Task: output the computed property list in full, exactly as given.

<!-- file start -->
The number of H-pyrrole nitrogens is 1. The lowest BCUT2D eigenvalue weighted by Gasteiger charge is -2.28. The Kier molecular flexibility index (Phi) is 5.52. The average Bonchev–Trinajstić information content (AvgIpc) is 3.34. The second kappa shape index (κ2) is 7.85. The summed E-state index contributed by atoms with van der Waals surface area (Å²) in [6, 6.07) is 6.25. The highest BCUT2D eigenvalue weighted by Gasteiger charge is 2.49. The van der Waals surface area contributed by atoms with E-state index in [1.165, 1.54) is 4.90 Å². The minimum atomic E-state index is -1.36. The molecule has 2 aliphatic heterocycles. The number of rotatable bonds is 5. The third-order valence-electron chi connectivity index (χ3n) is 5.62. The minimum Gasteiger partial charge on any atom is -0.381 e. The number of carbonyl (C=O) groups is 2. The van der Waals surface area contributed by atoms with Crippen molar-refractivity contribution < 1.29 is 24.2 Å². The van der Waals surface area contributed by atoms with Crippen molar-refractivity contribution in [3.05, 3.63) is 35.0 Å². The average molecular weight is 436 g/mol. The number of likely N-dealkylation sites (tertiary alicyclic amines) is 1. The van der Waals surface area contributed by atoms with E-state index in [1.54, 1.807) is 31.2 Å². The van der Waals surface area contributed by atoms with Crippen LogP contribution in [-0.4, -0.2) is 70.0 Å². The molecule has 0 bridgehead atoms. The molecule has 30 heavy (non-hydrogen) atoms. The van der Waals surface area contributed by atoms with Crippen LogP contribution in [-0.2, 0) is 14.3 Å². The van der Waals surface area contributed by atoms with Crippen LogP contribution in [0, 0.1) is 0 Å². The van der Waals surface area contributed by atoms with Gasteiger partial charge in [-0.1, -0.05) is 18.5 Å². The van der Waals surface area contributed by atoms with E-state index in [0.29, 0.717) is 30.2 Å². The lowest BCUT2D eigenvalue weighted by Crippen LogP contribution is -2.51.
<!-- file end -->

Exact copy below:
The number of H-pyrrole nitrogens is 1. The lowest BCUT2D eigenvalue weighted by Gasteiger charge is -2.28. The Kier molecular flexibility index (Phi) is 5.52. The average Bonchev–Trinajstić information content (AvgIpc) is 3.34. The second kappa shape index (κ2) is 7.85. The summed E-state index contributed by atoms with van der Waals surface area (Å²) in [6, 6.07) is 6.25. The highest BCUT2D eigenvalue weighted by Gasteiger charge is 2.49. The van der Waals surface area contributed by atoms with E-state index in [1.165, 1.54) is 4.90 Å². The minimum atomic E-state index is -1.36. The molecule has 2 aliphatic heterocycles. The number of rotatable bonds is 5. The third-order valence-electron chi connectivity index (χ3n) is 5.62. The minimum Gasteiger partial charge on any atom is -0.381 e. The number of carbonyl (C=O) groups is 2. The van der Waals surface area contributed by atoms with Crippen molar-refractivity contribution < 1.29 is 24.2 Å². The van der Waals surface area contributed by atoms with Crippen molar-refractivity contribution in [3.05, 3.63) is 35.0 Å². The average molecular weight is 436 g/mol. The number of likely N-dealkylation sites (tertiary alicyclic amines) is 1. The van der Waals surface area contributed by atoms with E-state index in [1.54, 1.807) is 31.2 Å². The van der Waals surface area contributed by atoms with Crippen LogP contribution in [-0.4, -0.2) is 70.0 Å². The molecule has 0 bridgehead atoms. The molecule has 30 heavy (non-hydrogen) atoms. The van der Waals surface area contributed by atoms with Crippen LogP contribution in [-0.2, 0) is 14.3 Å². The van der Waals surface area contributed by atoms with Crippen LogP contribution in [0, 0.1) is 0 Å². The van der Waals surface area contributed by atoms with Gasteiger partial charge in [-0.1, -0.05) is 18.5 Å². The van der Waals surface area contributed by atoms with E-state index in [0.29, 0.717) is 30.2 Å². The lowest BCUT2D eigenvalue weighted by Crippen LogP contribution is -2.51.